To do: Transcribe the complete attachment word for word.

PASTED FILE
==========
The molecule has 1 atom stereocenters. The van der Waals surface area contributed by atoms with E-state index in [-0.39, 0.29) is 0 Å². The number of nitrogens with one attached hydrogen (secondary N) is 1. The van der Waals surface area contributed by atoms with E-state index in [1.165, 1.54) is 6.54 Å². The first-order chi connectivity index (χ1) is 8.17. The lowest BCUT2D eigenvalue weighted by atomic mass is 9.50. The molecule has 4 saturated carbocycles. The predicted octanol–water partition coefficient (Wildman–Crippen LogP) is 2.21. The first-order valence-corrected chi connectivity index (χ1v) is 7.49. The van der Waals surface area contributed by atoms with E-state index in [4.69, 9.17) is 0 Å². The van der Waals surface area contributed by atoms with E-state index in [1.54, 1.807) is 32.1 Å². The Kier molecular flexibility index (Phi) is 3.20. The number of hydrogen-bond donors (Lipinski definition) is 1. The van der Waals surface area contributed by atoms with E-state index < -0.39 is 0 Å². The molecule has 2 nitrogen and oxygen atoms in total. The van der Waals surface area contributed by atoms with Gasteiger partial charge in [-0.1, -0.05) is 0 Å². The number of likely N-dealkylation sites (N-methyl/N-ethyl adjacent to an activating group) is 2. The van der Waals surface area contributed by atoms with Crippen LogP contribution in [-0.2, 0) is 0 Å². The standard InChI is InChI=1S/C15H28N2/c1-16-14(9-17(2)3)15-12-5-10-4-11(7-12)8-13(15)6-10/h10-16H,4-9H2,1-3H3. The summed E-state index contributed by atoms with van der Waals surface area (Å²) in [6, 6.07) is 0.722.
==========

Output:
The molecule has 1 atom stereocenters. The van der Waals surface area contributed by atoms with E-state index in [-0.39, 0.29) is 0 Å². The number of nitrogens with one attached hydrogen (secondary N) is 1. The van der Waals surface area contributed by atoms with E-state index in [1.165, 1.54) is 6.54 Å². The first-order chi connectivity index (χ1) is 8.17. The lowest BCUT2D eigenvalue weighted by atomic mass is 9.50. The molecule has 4 saturated carbocycles. The predicted octanol–water partition coefficient (Wildman–Crippen LogP) is 2.21. The first-order valence-corrected chi connectivity index (χ1v) is 7.49. The van der Waals surface area contributed by atoms with E-state index in [4.69, 9.17) is 0 Å². The van der Waals surface area contributed by atoms with E-state index in [1.54, 1.807) is 32.1 Å². The Kier molecular flexibility index (Phi) is 3.20. The number of hydrogen-bond donors (Lipinski definition) is 1. The van der Waals surface area contributed by atoms with E-state index < -0.39 is 0 Å². The molecule has 2 nitrogen and oxygen atoms in total. The van der Waals surface area contributed by atoms with Gasteiger partial charge in [-0.1, -0.05) is 0 Å². The number of likely N-dealkylation sites (N-methyl/N-ethyl adjacent to an activating group) is 2. The van der Waals surface area contributed by atoms with Crippen LogP contribution in [-0.2, 0) is 0 Å². The standard InChI is InChI=1S/C15H28N2/c1-16-14(9-17(2)3)15-12-5-10-4-11(7-12)8-13(15)6-10/h10-16H,4-9H2,1-3H3. The summed E-state index contributed by atoms with van der Waals surface area (Å²) in [6, 6.07) is 0.722.